M38 million bill in back pay for government

M38 million bill in back pay for government

MASERU – THE government will face a M38 million bill in back-pay if it bows to the police’s six percent salary demand. The Lesotho Police Staff Association, the closest the police have by way of a union, has been fighting for the increase since 2015. And in recent months the association has been piling pressure on the government to resolve the issue. The dispute started in 2015 when Cabinet refused to give the police the six percent salary increase awarded to all civil servants.

The cabinet had vetoed parliament’s decision and opted to treat the police differently from the rest of the government employees. When parliament approved an across the board increase the cabinet opted to give different increases to different ranks. The result was that some ranks got nothing while others got almost six percent. Constables, the foot soldiers of the police, did not get an increase. Superintendents and sub-Superintendents were also snubbed.

Only three ranks got six percent. Leposa then sued the government, arguing that the Cabinet’s decision was discriminatory. The association argued that the Cabinet had no justifiable or lawful reason to implement the increases differently from what parliament had approved. While that case has been ‘crawling’ in the courts Leposa and the government have been making efforts to find common ground, albeit with no success. But after three years of waiting, patience in the police ranks is wearing thin.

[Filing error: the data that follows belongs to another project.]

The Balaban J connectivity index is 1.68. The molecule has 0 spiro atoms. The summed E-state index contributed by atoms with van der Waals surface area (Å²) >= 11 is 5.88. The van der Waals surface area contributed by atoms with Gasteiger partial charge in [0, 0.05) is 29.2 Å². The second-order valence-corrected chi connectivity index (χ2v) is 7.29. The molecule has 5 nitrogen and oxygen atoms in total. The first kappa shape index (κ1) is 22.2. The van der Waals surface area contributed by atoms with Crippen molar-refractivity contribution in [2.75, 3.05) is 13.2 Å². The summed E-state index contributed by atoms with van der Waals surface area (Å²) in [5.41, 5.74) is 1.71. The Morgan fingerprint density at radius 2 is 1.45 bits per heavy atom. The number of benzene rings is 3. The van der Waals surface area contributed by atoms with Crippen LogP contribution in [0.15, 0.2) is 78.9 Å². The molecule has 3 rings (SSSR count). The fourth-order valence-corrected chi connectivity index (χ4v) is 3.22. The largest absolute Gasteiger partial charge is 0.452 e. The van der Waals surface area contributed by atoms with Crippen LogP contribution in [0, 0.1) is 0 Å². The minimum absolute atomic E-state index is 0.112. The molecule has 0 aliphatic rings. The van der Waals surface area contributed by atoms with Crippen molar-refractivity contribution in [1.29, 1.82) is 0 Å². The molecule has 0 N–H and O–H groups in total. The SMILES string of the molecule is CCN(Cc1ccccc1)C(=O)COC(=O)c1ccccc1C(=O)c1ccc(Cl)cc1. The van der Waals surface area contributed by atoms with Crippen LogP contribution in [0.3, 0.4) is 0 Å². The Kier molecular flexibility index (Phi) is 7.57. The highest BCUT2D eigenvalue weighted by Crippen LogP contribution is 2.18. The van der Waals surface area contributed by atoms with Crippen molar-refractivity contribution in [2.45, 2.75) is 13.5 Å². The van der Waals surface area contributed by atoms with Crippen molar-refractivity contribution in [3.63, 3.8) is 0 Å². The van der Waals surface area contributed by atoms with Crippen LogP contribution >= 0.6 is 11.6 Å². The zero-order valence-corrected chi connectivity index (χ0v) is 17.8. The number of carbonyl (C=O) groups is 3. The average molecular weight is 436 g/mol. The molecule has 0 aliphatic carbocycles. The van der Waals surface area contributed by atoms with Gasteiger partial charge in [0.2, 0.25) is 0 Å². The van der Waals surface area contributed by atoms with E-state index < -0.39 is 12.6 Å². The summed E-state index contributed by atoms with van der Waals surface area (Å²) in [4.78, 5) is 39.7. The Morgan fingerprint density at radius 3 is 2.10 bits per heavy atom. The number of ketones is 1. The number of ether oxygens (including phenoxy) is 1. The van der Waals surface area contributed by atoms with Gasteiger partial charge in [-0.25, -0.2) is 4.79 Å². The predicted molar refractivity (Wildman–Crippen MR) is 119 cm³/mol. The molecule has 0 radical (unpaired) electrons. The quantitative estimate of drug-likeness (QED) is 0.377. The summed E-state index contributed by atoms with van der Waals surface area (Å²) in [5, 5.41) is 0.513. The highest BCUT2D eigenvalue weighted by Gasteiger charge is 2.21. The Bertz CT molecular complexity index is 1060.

Leposa now says tensions are simmering in the ranks as police officers do not believe that the government is committed to resolving the dispute. Inspector Moraleli Motloli, Leposa secretary general, says there is a belief among the police that the government is not committed to resolving the issue. Motloli says in November last year Leposa, the police management, Ministry of Police and Ministry of Public Service had meetings “that we thought were fruitful”.

In that meeting, Motloli says, Leposa calculated that the back-pay would amount to M38 million. “The idea of that calculation was for the cabinet to see the arrears owed to the police.” He says the meeting also agreed that this was an urgent issue. “This was after the government had made it clear that it could not find any reason why the old government discriminated against the police,” Motloli says. He says the Ministry of Public Service also agreed to study the police pay structure in order to understand the anomalies.

He says the Cabinet now has to set aside the 2015 decision so that the police can get their dues. “But it seems nothing is moving. Next week it will be May and we are still waiting.” Leposa’s last communication with the government was a letter to the Minister of Police ‘Mampho Mokhele reminding her about the issue. Her response, according to Motloli, was that she would call the association when she had time. “The police are not happy at all. They are not interested in the management telling them that negotiations are going on well. They want to know that government is taking this issue seriously,” Motloli says.

Motloli says although the police are prohibited from striking it does not mean that they don’t have leverage over the government. “If the negotiations don’t yield anything then we will intensify our court case which is already ready for set down. That is the only way we can resolve this matter once and for all.”

Staff Reporter

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